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Melamine Part 2: Apply Edge Banding

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Blog entry by Todd A. Clippinger posted 01-30-2013 04:20 AM 5571 reads 3 times favorited 16 comments Add to Favorites Watch

I just finished up the video for applying edge banding to melamine. This video follows Part 1 on how to get clean cuts in melamine, which can be quite a challenge without the right blade and techniques. Once the melamine is cut, often it will need to have edge banding applied. So I cover this topic in Part 2.

I could have made a 2 minute video that shows me applying a piece with an iron and trimming the excess, but that can leave a person with a lot of questions.

In these videos, you not only get the information and a good demonstration, but plenty of peripherial information so you can dive into it with confidence for a variety of situations and knowing how to deal with imperfections.

The information in these videos is geared to the beginner and small shop or DIY individual. Because not everyone has heavy equipment like a pro cabinet shop to accomplish these tasks, but I know you can get great results with this information.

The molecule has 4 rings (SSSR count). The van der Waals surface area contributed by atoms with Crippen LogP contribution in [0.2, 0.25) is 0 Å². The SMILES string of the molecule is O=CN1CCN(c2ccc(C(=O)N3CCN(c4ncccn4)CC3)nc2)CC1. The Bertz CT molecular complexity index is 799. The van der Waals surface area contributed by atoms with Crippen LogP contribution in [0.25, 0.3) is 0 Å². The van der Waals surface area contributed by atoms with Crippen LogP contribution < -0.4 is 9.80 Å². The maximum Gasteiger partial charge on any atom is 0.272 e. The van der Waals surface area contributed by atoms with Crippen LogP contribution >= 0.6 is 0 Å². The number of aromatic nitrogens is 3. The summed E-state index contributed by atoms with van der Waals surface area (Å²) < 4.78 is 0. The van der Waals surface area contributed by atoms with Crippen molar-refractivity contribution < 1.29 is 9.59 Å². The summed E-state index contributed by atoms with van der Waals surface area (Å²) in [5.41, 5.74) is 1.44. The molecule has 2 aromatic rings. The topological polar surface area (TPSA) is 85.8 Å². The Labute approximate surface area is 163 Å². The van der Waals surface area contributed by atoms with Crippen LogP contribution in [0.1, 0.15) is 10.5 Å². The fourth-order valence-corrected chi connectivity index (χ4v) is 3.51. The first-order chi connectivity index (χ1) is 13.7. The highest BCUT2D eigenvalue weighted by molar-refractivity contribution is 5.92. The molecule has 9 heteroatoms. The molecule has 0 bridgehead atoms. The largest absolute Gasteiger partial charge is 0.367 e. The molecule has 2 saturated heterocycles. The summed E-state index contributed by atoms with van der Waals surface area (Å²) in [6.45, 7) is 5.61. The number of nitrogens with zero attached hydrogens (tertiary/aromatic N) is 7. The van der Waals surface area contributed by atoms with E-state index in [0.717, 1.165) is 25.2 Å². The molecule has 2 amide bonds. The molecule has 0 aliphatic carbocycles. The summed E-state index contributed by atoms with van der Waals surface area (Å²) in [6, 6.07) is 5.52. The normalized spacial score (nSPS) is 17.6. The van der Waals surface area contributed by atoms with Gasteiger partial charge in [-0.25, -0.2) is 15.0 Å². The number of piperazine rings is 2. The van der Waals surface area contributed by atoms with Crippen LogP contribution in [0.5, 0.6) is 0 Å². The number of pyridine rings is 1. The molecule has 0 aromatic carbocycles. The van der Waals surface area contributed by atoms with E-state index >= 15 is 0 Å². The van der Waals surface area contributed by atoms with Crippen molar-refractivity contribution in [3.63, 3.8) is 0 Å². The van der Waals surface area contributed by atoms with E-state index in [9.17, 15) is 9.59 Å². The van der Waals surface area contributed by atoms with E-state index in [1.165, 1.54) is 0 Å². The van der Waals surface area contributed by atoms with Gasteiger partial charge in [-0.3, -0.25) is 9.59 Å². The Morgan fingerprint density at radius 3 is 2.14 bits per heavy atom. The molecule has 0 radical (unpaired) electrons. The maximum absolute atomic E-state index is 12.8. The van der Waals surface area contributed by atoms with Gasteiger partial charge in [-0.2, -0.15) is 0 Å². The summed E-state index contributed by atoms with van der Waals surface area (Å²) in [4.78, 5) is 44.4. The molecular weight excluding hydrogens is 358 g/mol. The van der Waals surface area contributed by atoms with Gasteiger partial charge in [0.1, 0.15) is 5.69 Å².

I have posted part 1 again for anyone who has missed it. The footage was all recorded at the same time so part 2 is a true continuation of the first video.

Melamine Part 2: Apply Edge Banding

Melamine Part 1: Getting Clean Cuts

I hope you find these helpful and informative.

Your friend in the shop,

Todd A. Clippinger Share the Love~Share the Knowledge

-- Todd A. Clippinger, Montana, http://americancraftsmanworkshop.com



16 comments so far

View studie's profile

studie

618 posts in 1895 days


#1 posted 01-30-2013 08:34 AM